Thursday, May 06, 2010

Paul pilpul

As we found yesterday with regard to I Corinthians 11, it's less easy to "follow" Paul, to read him, than it first might seem. 

Two footnotes: Paul's word for "follow" is the greek mimetai, the root of mimesis - to imitate, copy - the same word the Greeks used to speak of art, as when Aristotle says a plot is the "imitation of an action."

Paul's word for "glory" is doxa - this word seems to have undergone a curious transformation when the Bible was translated into Greek (the Septuagint, in Alexandria in the 3rd and 2nd centuries BC). For Aristotle and Plato, the word carried the sense of "opinion" in contrast with "knowledge," scientific certitude. The translators of the Old Testament used doxa to render the Hebrew kavod, "glory," according to this note. New Testament writers seem to have employed that acceptation.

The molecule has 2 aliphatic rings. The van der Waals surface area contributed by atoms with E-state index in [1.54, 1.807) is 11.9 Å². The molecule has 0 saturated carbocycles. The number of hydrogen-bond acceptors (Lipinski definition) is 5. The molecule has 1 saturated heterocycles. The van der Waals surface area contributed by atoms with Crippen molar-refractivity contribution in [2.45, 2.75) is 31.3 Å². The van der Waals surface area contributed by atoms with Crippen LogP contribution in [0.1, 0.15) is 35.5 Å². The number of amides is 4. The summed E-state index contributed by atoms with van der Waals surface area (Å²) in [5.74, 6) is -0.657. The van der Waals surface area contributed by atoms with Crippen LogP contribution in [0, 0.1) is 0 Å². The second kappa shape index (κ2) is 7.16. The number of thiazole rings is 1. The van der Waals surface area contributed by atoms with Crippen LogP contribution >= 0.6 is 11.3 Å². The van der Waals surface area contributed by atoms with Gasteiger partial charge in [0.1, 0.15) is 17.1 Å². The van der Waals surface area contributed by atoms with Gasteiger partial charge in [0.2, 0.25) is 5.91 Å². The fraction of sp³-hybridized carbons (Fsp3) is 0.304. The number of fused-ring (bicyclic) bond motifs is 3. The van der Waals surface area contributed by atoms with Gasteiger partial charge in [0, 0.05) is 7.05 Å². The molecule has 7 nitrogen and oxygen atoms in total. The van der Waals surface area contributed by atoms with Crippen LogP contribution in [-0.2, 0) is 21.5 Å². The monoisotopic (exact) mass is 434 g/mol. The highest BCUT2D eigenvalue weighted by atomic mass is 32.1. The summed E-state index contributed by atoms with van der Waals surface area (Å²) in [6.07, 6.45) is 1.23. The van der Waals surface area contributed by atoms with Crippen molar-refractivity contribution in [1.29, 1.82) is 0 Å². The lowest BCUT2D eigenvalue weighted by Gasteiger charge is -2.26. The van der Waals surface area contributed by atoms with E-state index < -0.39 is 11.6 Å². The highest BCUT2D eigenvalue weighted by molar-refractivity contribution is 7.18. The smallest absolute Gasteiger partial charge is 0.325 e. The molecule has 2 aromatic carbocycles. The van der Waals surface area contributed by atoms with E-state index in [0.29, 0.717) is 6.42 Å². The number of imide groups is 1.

Here's a modern English translation of Paul's passage, from the World English Bible.

The passage in question, I Corinthians 11 1-13, is sufficiently intractable as to have permitted radically incompatible readings, according to this note in Wikipedia:

Bushnell view

A minority translate the passage as commanding women to uncover their heads. This idea was pioneered by John Lightfoot and expanded by Katharine Bushnell. In their view, Paul commanded women to uncover because they were made in the image of GodEve was created for Adam's incapacity to exist alone, all men are born from women, because of her angels, nature does not teach otherwise, and the churches have no such custom. The passage is not actually a repression of women but a herald for equality. However, no printed Bibles have accepted this translation.

Pilpul indeed!

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